2019 Week 4: Family Wellness & Services


At the start of the summer some of my goals were to learn most roles in the clinic, to learn how we could amplify community voices, make new relationships with other folks at Esperanza and in the community.

I am now able to hold my own in nearly every capacity of the clinic; when extra hands are needed I fill in. When even more hands are needed, I become an octopus. Because, you know. Multiple hats. Or hands, I guess. Tentacles? Everyone is an octopus here.

Our customer satisfaction survey is currently on hold, but I’m now in communication with our survey team so I’ll be involved when we begin this process. This project excites me because it gives us a chance to hear feedback from our clients– how we can serve them better, what other services they are looking for, what barriers they face outside the clinic that we are unaware of. The first step in amplifying voices and empowering the community is to listen. I see this survey as a direct, accountable way of doing that and continuing to move in the direction of having our services driven primarily by the community.

The fact that our services (clinic, ESOL, and client services) are in such close quarters (literally there are no walls at the moment) has facilitated the relationship-building goal. We all endure the days without AC and the ice machine counting down like an impending explosive and the rainy day crowds together. I’ve gotten a chance to connect a little more with people in client services and ESOL and I hope to continue this. Now that I am working with specific cases, I am getting to know some folks in the community as well. For example, today, I was able to speak with a mom and her son who has tetralogy of Fallot, a rare heart defect. Having arrived just a month ago from Guatemala, we are one of the first places she is connecting with here in Baltimore. I’m glad I get to be a witness to this process.

Now other goals have been added: training our new year-long project serve intern, making detailed notes of my progress so that incoming interns and volunteers can keep the work going smoothly, applying for MTA bus passes, getting more involved in immigrant advocacy in Baltimore. It’s easy to make the goals, I just have to remind myself that even an octopus only has 8 arms.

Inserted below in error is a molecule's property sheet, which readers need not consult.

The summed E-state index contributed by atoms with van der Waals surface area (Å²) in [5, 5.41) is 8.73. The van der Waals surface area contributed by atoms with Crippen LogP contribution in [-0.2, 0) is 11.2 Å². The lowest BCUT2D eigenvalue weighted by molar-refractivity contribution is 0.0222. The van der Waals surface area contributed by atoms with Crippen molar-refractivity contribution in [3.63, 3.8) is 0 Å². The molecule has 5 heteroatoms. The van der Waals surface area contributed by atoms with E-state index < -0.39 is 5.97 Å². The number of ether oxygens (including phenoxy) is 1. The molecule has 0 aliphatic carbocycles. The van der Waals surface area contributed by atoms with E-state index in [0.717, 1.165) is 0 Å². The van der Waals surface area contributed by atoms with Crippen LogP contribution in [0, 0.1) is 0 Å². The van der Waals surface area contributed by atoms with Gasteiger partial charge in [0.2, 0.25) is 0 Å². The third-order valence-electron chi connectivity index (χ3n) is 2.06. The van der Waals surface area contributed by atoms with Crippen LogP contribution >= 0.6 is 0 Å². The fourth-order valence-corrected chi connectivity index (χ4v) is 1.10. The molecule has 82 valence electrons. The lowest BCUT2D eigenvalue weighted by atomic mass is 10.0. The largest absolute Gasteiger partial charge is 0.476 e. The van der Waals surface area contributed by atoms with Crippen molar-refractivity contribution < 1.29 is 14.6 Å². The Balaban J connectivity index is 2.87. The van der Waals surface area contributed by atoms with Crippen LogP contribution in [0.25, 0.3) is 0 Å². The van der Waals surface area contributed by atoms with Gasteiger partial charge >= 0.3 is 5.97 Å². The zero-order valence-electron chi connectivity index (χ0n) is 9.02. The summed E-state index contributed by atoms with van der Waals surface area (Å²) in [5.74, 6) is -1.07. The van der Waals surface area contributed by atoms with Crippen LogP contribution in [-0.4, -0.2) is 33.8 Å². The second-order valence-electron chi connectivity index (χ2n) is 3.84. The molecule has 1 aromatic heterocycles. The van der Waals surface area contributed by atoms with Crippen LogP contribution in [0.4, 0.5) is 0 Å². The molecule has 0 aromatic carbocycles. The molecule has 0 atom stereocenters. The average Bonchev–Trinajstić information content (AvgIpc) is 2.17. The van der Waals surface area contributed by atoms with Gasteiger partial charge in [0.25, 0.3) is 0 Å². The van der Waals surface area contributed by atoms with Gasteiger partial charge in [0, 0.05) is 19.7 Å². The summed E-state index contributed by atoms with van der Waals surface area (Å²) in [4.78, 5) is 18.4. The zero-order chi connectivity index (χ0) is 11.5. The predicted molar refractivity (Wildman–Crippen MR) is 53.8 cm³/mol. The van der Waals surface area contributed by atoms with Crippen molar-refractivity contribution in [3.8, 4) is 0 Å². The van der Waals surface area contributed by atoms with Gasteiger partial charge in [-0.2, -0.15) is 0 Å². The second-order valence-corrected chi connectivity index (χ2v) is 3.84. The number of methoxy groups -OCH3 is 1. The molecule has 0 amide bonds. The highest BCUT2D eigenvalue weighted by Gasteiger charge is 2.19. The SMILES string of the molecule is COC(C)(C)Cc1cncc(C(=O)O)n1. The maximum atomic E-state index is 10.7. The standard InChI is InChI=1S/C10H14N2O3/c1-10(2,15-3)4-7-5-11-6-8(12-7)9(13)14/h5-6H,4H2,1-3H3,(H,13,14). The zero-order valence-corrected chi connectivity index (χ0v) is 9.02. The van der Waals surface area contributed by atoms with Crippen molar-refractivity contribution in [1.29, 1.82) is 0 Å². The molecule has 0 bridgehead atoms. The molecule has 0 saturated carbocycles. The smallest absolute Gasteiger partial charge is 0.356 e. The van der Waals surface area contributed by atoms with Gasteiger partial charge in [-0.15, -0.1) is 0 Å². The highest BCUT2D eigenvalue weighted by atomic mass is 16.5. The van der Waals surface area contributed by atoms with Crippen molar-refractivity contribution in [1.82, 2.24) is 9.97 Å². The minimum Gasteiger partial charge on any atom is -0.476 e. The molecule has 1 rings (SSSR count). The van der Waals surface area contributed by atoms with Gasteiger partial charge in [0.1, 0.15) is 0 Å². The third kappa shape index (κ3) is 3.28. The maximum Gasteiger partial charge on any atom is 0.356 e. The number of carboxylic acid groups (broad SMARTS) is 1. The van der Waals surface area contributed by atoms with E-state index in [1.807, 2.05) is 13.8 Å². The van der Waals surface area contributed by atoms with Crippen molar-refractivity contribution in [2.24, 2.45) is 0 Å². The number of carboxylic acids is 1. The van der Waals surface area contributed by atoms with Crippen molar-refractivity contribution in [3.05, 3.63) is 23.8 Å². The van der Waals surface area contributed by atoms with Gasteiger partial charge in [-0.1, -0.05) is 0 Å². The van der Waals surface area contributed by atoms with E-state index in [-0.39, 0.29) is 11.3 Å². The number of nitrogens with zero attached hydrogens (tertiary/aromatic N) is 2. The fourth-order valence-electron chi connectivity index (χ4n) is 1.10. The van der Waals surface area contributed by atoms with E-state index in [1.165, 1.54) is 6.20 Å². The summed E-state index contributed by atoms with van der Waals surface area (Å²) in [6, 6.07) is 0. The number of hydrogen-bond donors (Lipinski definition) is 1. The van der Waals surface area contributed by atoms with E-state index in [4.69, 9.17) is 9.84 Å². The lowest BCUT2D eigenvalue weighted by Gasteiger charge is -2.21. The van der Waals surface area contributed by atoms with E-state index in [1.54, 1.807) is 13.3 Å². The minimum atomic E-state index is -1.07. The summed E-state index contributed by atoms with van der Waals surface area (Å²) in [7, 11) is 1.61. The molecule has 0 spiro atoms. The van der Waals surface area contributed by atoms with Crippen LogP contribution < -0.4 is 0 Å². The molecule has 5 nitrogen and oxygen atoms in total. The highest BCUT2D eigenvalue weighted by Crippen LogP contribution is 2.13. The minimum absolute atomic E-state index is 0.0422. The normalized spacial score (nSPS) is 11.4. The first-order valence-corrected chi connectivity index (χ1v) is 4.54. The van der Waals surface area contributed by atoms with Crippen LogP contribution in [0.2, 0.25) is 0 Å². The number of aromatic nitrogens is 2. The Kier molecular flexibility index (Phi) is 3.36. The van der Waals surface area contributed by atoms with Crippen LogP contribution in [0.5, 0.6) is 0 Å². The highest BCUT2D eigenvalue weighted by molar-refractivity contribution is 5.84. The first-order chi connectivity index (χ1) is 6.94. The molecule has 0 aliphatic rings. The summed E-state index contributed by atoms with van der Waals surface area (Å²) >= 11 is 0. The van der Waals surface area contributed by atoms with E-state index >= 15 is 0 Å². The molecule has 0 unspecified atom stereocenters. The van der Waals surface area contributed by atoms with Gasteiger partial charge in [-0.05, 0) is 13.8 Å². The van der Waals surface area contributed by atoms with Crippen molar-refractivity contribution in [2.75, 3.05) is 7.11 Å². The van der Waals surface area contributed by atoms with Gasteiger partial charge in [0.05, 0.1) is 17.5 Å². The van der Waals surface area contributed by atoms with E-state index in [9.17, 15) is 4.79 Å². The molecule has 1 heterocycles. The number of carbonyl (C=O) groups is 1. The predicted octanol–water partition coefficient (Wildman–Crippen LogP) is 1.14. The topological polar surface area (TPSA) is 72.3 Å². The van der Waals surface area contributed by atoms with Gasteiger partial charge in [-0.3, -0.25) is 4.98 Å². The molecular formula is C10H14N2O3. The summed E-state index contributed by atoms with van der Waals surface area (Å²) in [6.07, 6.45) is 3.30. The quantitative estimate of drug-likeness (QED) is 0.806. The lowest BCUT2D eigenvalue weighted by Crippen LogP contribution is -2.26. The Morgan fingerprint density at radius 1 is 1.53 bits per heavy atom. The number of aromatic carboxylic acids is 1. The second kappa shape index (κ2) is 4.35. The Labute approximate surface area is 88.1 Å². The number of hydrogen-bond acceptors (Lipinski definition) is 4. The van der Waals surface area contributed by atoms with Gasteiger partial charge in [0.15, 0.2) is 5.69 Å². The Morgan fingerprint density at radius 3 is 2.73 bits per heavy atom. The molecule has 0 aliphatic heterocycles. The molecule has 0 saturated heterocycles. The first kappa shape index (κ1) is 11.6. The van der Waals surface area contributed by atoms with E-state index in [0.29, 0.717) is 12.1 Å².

Before starting my internship, my personal goal was to be a reliable figures for my mentees. I hoped that my experiences as a first-generation Latino student would help them open up to me and look to me for advice. I’ve only seen the girls for three days, but in those three days I’ve started to grow close to many of them.

Something that I’ve noticed many of these teenagers share is that they’re afraid of being unprepared for life after high school. Many of them let me know that they want to learn things that they don’t learn about in high school. This includes building a resume, budgeting, and even filing their taxes (as odd as that sounds). After speaking to some of my colleagues, we decided to commit an entire section of our program to professional and college readiness, which will teach the youth many skills to thrive after high school, regardless if they decide not to pursue college. And while this required me to change a large chunk of the curriculum that I already worked on, I thought it was important for the youth to have some say in what they’ll be learning about this summer.

Beside the goal I initially made, I also made it a goal to use Centro SOL as a resource to get to know the Latinx community in Baltimore and many of the issues they face. I’ve had the pleasure to become involved in a research project with a fellow at the Bloomberg School of Public Health to investigate the way that rhetoric usually used to describe immigrants affects the way the local political leaders implement federal policies.

I’ve grilled ALL my co-workers on places to visit in Highlandtown, a center for Latinx immigrants. I’ve met so many amazing people along the way and have even made a few friends at some local bodegas and restaurants. I remember an activity during orientation where we determined how well we thought we knew Baltimore. I said I was a 3 out of 10. I’m hoping that before the end of the summer, I can confidently say I’m around a 7ish.